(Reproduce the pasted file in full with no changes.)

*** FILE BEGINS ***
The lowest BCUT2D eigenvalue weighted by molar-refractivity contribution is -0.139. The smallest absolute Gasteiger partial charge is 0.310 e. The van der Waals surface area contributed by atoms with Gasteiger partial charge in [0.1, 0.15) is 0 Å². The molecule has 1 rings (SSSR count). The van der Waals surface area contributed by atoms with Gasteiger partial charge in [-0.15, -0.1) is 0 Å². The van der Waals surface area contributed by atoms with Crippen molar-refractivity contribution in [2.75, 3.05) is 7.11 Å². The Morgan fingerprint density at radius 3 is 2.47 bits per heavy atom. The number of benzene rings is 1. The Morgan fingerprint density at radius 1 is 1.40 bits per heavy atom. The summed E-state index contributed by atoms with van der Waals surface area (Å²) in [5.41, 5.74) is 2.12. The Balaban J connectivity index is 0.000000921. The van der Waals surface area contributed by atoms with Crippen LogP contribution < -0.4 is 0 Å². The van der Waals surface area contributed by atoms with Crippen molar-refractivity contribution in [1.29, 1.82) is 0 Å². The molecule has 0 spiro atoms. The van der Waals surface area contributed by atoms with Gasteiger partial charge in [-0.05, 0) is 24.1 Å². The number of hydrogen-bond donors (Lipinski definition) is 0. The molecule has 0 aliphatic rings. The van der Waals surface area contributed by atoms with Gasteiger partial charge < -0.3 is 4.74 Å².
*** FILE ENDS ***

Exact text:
The lowest BCUT2D eigenvalue weighted by molar-refractivity contribution is -0.139. The smallest absolute Gasteiger partial charge is 0.310 e. The van der Waals surface area contributed by atoms with Gasteiger partial charge in [0.1, 0.15) is 0 Å². The molecule has 1 rings (SSSR count). The van der Waals surface area contributed by atoms with Gasteiger partial charge in [-0.15, -0.1) is 0 Å². The van der Waals surface area contributed by atoms with Crippen molar-refractivity contribution in [2.75, 3.05) is 7.11 Å². The Morgan fingerprint density at radius 3 is 2.47 bits per heavy atom. The number of benzene rings is 1. The Morgan fingerprint density at radius 1 is 1.40 bits per heavy atom. The summed E-state index contributed by atoms with van der Waals surface area (Å²) in [5.41, 5.74) is 2.12. The Balaban J connectivity index is 0.000000921. The van der Waals surface area contributed by atoms with Crippen LogP contribution < -0.4 is 0 Å². The van der Waals surface area contributed by atoms with Crippen molar-refractivity contribution in [1.29, 1.82) is 0 Å². The molecule has 0 spiro atoms. The van der Waals surface area contributed by atoms with Gasteiger partial charge in [-0.05, 0) is 24.1 Å². The number of hydrogen-bond donors (Lipinski definition) is 0. The molecule has 0 aliphatic rings. The van der Waals surface area contributed by atoms with Gasteiger partial charge < -0.3 is 4.74 Å².